On November 3, 2008, Whitley's parents filed suit in federal district court against, among others, the City of Brownwood, the Brownwood Police Department, the Brownwood Chief of Police, and the Boy Scouts of America, in an action styled Whitley v. Ariaz, et al., No. 6:08-CV-85-C. That lawsuit was dismissed upon settlement.

On August 19, 2011, Whitley herself filed suit against Hanna and Bullock, in their individual capacities, and against Murray and Grubbs in their individual and official capacities (collectively, "Appellees"). Whitley also sought declaratory and injunctive relief against Appellees in their official capacities. Her complaint primarily contended that Appellees violated her constitutional rights by failing timely to intervene to stop Ariaz's abuse of her.

Murray and Grubbs filed a motion to dismiss for failure to state a claim under Federal Rule of Civil Procedure 12(b)(6) on September 13. On the same day, Hanna and Bullock filed a separate motion to dismiss for failure to state a claim under Rule 12(b)(6), in which they asserted qualified immunity. Subsequently, Murray and Grubbs filed an original answer in which they also raised a qualified immunity defense. Following the filing of Appellees' motions to dismiss, Whitley filed a motion to amend her complaint.

In an order entered on February 21, 2012, the district court granted both motions to dismiss and denied Whitley's motion to amend her complaint. The district court began by reviewing the proposed amended complaint and concluded that the amendments were "nothing more than reiterations of the original § 1983 claim premised upon substantive due process rights." The court viewed the proposed amendments only as alleging that Appellees engaged in a conspiracy to deprive Whitley of her constitutional rights, a claim that was not actionable under § 1983 without an underlying constitutional violation. Further, it found that "the proposed additional facts that [Whitley] wishes to add to her pleadings do nothing to change the claims brought by [her]." Accordingly, the district court held that granting Whitley's motion to amend her complaint would be futile and denied her motion.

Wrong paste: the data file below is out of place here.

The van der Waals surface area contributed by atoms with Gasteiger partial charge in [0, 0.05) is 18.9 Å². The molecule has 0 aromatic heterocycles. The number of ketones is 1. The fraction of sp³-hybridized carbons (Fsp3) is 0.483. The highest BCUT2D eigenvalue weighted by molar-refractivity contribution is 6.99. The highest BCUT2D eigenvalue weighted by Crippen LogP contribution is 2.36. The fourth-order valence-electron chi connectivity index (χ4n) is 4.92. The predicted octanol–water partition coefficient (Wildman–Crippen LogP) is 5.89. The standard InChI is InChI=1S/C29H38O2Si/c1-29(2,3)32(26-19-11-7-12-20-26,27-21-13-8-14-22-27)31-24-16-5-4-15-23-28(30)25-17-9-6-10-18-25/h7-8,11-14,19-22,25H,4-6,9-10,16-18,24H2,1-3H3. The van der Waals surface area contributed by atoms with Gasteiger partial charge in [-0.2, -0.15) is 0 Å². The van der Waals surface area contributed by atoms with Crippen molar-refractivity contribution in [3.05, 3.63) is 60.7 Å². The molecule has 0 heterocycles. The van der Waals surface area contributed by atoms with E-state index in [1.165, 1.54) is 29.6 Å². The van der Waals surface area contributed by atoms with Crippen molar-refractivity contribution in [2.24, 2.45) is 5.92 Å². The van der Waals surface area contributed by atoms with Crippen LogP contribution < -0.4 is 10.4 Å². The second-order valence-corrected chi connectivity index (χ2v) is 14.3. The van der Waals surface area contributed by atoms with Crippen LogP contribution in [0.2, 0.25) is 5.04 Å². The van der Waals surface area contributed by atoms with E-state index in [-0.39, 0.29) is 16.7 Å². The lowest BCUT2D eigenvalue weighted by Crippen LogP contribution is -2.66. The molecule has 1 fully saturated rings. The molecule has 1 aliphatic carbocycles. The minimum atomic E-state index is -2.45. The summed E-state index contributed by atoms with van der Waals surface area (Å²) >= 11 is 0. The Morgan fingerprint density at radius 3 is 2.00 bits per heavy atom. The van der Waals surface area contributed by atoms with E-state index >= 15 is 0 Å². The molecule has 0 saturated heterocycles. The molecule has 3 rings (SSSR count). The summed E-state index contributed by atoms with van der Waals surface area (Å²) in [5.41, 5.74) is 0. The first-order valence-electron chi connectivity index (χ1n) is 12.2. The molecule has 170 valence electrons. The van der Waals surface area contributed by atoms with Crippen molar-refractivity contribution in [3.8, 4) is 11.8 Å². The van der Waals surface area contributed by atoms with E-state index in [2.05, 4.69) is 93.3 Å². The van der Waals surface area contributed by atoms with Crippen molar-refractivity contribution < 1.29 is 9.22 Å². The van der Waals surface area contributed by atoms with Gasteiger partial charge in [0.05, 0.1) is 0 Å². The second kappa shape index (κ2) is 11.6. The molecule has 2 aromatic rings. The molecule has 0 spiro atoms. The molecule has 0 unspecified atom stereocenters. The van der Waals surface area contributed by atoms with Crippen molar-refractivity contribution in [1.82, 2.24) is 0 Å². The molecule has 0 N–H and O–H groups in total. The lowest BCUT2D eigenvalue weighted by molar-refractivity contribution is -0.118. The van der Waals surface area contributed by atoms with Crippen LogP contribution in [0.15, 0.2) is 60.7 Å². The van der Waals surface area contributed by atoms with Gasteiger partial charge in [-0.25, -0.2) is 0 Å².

Turning to Appellees' motions to dismiss, the district court found that dismissal was warranted. "At the heart of the allegations is [Whitley's] claim that the [Appellees] should have concluded their investigation sooner and arrested Ariaz sooner, thus preventing further sexual acts against her." The court determined that Whitley's § 1983 claims failed because there was no constitutional right to have criminal charges filed against someone or to have that person investigated.

The district court likewise was unpersuaded by what it construed as Whitley's attempts to establish supervisory liability over Appellees. First, to the extent Appellees were involved in Ariaz's misconduct, the district court found that they actively were investigating him and thus their behavior did not fall within the purview of cases that permitted claims against state actors who failed to protect victims from harm. Second, the district court noted that Appellees did not supervise Ariaz and actually were employed by completely separate entities. Properly construed, the district court reasoned, Whitley's allegations really fell under a "state-created-danger theory, " because Appellees—as state actors—allegedly acted with deliberate indifference in creating or increasing a danger to her. But such a theory also requires that the state actors create an opportunity that otherwise would not have existed, which the district court found was not the case. Further, it noted that this circuit has declined to adopt a state-created-danger theory to trigger affirmative duties under the Due Process Clause. The district court thus granted Appellees' motions to dismiss.